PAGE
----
I'm learning about boosting. I think I understand how adaptive boosting works for classification. I'm trying to get some intuition for regression boosting.

At each iteration, adaptive boosting forces the next weak learner to focus more on incorrectly classified points. Intuitively, I can see why that should lead to a good classifier. I could be wrong, but L2 boosting doesn't seem to do anything like that. In L2 boosting, at each iteration, you're fitting a weak learner to the previous iteration's residuals. In a regression tree, when you're splitting a node, aren't you "fitting" the residuals from that node and that node's parents? In both cases, you're "fitting" unweighted residuals, so I don't understand why they're different.

Maybe the the main advantage of L2 boosting over a single tree is that the former has many more regularization/bootstrap-ish options (e.g., randomly choosing subsets of features, the learning rate, the number of trees, individual tree depth, etc.)?


1 Answer 1


They are different because the set of linear combinations of $N$ regression trees of size $S$ does not include all regression trees of size $ND$. This is easy to see when $S=1$, i.e. decision stumps. In that case, the regression function $f(x)$ obtained by boosting is additive $$f(x) = \sum_{i=1}^p f_i(x_i).$$ If instead one were to grow a regression tree of size $N$, there would potentially be branches including splits of more than one variable. These correspond to interactions and thus lead to a function that does not admit an additive decomposition. This is an important feature of boosted stumps. One can often obtain better performance by boosting with a carefully chosen combination of $N$ and $S$ than by fitting a single regression tree.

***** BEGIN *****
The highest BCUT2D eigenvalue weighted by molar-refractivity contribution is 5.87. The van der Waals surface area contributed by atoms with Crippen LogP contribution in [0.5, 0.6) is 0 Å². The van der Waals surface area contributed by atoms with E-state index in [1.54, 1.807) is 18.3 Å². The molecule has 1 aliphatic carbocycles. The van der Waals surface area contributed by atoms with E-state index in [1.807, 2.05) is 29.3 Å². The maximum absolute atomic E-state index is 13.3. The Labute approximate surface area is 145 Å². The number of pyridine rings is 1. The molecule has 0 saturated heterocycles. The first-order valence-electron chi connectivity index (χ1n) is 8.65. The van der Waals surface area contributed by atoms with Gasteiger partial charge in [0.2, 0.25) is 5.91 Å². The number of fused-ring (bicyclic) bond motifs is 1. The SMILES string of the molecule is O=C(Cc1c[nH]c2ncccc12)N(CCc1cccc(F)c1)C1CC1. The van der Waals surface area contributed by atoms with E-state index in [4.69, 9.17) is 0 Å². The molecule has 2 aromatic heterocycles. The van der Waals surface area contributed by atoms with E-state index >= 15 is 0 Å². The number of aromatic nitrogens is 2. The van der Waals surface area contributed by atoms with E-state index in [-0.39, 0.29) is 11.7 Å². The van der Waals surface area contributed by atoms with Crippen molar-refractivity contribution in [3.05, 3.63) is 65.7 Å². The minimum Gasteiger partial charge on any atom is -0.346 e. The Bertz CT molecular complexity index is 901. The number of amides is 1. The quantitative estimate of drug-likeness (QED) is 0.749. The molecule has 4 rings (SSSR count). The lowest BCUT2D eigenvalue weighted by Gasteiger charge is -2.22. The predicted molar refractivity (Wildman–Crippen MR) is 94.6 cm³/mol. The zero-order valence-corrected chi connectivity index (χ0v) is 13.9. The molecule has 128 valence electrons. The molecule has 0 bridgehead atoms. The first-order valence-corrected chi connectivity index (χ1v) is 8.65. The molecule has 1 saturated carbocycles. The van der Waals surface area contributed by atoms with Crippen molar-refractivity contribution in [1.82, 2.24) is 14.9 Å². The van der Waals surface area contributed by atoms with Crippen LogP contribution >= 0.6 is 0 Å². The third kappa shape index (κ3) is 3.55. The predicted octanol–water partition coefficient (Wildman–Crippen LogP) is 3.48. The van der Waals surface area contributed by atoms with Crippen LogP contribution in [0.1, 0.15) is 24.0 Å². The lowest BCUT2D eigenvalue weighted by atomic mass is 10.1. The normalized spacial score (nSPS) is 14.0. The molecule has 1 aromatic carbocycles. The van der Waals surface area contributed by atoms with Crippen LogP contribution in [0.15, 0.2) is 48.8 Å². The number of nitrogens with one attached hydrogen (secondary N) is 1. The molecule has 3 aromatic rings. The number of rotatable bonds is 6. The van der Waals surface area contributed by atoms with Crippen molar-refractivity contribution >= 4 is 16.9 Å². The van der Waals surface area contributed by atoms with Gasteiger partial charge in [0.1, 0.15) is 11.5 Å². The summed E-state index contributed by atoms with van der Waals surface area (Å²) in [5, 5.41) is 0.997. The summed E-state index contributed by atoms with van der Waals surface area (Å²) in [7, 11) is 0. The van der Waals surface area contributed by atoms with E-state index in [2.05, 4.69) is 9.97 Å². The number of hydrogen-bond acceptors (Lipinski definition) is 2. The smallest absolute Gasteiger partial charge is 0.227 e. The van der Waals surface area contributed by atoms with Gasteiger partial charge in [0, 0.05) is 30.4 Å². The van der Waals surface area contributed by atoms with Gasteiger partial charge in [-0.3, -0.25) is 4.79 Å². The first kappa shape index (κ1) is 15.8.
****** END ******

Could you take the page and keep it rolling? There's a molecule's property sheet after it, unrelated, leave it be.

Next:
Generally, the base learners are chosen with $S$ not very large, e.g. not more than five. On the other hand, random forests are a popular technique that typically uses much larger trees. In that case, bagging is used to reduce the variance associated with these larger trees.


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